For families of the more than 50 MTA workers who have died as a result of COVID-19, the transportation agency is seeking to help ease their financial burdens.
The Metropolitan Transportation Authority, after an agreement with the Transport Workers Unions of America and the TWU Local 100, will pay the surviving spouse, beneficiary or estate of the deceased worker a lump sum of $500,000, the agency said. This follows the parameters for the so-called Line of Duty benefit rather than the Active Duty benefit, which pays out $50,000 in the event of a death.
The families of members who died while in active service on or after February 1 will be eligible for the payment, which the workers' union had been advocating for since late last month, after the first death among union members on March 26.
"We can’t bring back our heroic co-workers but we can make sure their families are taken care of, “ Local 100 President Tony Utano said. “We will continue to fight in Albany for additional benefits to help the families left behind and to further honor our lost heroes’ great sacrifice to this city and state.”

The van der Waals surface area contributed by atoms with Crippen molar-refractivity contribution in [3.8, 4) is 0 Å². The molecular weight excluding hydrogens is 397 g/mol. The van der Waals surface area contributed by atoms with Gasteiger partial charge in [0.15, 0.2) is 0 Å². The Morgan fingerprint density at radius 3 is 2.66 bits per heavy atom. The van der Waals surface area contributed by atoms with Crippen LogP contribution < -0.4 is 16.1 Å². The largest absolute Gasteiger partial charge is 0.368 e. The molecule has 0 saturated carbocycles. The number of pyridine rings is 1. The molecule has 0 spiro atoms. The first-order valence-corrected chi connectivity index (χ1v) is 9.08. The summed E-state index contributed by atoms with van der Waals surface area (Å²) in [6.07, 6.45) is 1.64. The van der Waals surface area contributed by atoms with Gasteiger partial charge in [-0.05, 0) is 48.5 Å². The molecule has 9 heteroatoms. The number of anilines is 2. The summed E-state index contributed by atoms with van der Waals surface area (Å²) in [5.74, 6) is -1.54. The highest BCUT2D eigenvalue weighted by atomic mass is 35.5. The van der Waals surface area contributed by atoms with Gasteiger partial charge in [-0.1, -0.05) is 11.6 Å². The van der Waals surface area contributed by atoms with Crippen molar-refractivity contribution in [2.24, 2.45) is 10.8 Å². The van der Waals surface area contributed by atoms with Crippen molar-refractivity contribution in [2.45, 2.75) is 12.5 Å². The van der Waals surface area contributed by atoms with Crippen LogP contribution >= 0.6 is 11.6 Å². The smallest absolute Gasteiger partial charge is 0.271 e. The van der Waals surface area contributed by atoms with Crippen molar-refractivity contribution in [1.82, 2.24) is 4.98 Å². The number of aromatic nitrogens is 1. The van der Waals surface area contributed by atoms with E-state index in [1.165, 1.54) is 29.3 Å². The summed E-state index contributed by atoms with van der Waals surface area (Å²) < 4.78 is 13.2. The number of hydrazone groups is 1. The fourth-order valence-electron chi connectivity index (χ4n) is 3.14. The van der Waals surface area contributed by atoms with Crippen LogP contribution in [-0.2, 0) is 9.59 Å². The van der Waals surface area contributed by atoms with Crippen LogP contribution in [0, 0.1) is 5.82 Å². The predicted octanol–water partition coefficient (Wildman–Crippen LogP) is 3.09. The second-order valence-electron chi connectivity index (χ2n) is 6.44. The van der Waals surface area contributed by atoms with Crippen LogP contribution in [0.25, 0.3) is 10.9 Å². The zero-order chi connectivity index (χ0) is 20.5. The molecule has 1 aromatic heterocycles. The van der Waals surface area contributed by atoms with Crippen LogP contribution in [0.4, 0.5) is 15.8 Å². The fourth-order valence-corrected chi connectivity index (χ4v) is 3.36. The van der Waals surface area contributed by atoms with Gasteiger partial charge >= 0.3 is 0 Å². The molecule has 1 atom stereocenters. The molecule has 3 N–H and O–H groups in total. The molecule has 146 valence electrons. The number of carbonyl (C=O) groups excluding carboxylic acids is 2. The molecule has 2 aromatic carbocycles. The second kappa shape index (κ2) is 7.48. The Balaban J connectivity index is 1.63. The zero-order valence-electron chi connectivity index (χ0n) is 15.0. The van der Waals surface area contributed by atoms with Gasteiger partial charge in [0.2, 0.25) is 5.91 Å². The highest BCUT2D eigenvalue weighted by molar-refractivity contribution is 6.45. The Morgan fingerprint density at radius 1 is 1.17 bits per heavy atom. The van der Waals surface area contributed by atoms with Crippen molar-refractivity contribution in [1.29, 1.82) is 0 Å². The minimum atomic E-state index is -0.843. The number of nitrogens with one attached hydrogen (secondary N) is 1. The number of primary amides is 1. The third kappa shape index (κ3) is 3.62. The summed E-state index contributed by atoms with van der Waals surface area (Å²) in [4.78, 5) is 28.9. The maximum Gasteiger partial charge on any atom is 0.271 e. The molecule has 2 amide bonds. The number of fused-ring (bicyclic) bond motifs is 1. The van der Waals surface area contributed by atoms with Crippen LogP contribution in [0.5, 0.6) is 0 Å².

The MTA said 59 employees have died of coronavirus and more than 2,200 workers have tested positive for the disease.
The agreement between the MTA and the TWU extends to four local unions: Local 11, Local 106, Local 2001 and Local 2055. TWU International President John Samuelsen said the city wouldn't "have a fighting chance" to battle the virus if it weren't for the efforts made by transportation workers to get the "blue collar heroes" on the front lines to their places of work.
MTA Chairman Pat Foye said it was "appropriate" to pay the families, but called it "a family benefit program given the tragic loss of life in a horrific pandemic," rather than a line of duty benefit.
"What our frontline workers have done during this pandemic is nothing short of heroic and we believe this agreement is another crucial step in recognizing their sacrifice," Foye said in a statement.
The transit agency has seen a dramatic decline in ridership as the tri-state has been in lockdown for nearly a month, with ridership at "never-before-seen" lows, according to Foye. Subways, buses and commuter rails were all down between 70 and 95 percent, he said, forcing the MTA to seek a federal bailout of more than $4 billion.
The payouts also come on a day when the MTA said that more than 4,000 trains, buses and ferry boats across New York City plan to sound their horns in unison Thursday to honor transportation workers keeping the system running during the coronavirus crisis.
Each vehicle will give two one-second horn blasts at 3 p.m., the Metropolitan Transportation Authority said. The Port Authority, New Jersey Transit, Amtrak and the Staten Island Ferry are also participating.